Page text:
Since the great decline in real estate values and sales began in 2006 and 2007, real estate experts and commentators have been trying to predict just what a full recovery might look like. There is general agreement that the number of sales and the values of all types of real estate are not headed back to the peak levels of 2005 at any time in the near future, even after the economy improves and the unemployment rate declines. Forecasting what “The New Normal” will look like has become a popular activity in real estate circles.
Beyond the numbers, a larger discussion revolves around what qualitative changes in real estate development will occur as we grow out of the recession. Will there be fundamental changes in what gets built, where it gets built and what it looks like? We already are seeing trends emerge in increased development of rental housing, as well as a bifurcation in commercial real estate markets between stronger cities such as New York and Washington versus markets that have remained much sleepier.
Will residential developers respond to demographic changes and consumer desires by building more housing in transit- accessible, walkable neighborhoods? How can obsolete suburban retail space be repurposed to new uses? Will the strength of many downtown office markets as compared to lagging suburban markets continue, or is this just a temporary trend? Will home builders continue to build smaller homes, as they have in the last few years, or will economic recovery bring back the large tract house?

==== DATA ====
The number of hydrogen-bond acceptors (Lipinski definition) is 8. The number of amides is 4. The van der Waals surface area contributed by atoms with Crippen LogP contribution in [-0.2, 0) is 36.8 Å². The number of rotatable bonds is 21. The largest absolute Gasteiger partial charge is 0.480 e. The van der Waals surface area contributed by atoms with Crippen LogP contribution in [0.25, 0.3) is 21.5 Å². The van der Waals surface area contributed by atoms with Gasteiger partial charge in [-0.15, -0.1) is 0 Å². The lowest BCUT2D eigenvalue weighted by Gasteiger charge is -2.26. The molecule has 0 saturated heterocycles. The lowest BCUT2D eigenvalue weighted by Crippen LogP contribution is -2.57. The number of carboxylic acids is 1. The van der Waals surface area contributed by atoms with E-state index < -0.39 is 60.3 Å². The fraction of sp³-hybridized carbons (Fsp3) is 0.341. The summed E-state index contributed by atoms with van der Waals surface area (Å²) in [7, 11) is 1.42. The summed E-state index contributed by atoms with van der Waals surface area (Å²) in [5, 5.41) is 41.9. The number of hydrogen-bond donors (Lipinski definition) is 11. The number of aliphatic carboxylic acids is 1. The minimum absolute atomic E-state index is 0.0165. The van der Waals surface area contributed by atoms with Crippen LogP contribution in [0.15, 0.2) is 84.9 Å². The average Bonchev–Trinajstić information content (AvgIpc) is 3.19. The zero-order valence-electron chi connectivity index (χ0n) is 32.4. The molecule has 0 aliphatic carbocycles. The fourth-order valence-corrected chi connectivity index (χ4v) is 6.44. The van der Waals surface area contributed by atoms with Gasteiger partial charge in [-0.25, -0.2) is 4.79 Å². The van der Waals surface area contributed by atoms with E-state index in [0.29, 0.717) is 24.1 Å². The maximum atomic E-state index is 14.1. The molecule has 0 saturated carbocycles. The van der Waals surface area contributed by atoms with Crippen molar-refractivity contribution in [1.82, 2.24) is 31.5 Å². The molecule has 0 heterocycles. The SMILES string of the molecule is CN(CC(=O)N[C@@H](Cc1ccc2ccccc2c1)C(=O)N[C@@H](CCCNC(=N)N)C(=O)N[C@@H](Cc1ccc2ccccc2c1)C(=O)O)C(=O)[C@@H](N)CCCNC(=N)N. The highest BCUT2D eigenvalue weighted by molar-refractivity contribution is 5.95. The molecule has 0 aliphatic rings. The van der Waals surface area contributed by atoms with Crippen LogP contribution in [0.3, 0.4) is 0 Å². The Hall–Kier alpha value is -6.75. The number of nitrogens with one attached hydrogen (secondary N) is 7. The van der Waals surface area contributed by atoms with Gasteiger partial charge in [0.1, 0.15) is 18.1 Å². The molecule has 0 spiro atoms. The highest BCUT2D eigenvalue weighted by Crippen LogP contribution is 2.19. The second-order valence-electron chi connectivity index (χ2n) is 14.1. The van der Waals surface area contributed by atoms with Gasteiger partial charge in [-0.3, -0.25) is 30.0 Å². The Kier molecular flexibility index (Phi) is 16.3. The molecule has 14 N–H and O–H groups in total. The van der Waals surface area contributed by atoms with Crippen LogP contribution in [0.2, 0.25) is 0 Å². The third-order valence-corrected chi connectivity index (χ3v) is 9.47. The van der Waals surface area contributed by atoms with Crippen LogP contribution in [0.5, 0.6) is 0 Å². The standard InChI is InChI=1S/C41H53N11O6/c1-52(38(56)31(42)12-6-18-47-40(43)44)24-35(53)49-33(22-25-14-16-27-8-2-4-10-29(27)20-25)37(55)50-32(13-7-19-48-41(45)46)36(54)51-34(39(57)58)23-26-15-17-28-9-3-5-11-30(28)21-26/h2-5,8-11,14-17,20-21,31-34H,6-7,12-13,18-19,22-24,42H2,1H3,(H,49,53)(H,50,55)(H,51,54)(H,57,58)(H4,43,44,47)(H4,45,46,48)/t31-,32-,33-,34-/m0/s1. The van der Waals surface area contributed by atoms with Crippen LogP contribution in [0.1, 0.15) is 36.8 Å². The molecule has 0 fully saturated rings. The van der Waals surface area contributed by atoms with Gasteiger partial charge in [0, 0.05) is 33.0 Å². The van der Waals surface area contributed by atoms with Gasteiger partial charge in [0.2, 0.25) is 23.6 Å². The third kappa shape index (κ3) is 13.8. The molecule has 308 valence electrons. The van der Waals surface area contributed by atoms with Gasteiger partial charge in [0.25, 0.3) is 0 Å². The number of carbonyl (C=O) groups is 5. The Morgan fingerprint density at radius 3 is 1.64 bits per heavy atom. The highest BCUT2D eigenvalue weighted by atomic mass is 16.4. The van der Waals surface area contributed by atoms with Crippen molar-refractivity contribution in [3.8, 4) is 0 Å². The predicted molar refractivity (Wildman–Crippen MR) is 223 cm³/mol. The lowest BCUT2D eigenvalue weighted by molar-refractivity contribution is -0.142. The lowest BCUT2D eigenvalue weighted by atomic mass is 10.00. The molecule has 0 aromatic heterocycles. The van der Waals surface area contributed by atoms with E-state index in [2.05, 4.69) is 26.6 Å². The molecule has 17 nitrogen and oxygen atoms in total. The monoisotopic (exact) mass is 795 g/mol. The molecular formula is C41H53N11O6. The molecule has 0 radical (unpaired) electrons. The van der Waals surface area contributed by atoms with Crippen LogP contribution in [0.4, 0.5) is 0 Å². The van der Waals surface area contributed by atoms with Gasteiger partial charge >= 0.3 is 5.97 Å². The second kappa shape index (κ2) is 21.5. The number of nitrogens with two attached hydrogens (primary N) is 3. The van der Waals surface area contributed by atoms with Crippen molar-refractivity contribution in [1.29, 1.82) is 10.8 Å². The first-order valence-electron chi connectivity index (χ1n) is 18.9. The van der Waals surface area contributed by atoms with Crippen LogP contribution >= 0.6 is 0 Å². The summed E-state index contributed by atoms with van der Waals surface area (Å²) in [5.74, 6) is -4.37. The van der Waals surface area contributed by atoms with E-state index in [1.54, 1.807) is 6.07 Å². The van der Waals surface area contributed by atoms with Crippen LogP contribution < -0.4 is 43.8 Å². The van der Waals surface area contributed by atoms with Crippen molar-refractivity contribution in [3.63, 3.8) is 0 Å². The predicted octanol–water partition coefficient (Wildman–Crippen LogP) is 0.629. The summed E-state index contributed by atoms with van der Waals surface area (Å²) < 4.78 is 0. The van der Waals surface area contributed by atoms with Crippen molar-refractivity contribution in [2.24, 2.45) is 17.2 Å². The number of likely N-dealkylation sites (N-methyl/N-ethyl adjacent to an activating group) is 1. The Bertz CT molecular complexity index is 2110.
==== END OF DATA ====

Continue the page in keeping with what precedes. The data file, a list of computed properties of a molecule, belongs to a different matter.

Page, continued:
Data from NAR’s recent Consumer Preference Survey suggests that Americans are increasingly interested in many aspects of smart growth, such as access to public transportation and more walkable neighborhoods, while maintaining their strong desire to own and live in a single-family, detached house. In this issue of On Common Ground, we address what the new norm may look like and consider, “Are we at a tipping point toward smart growth?”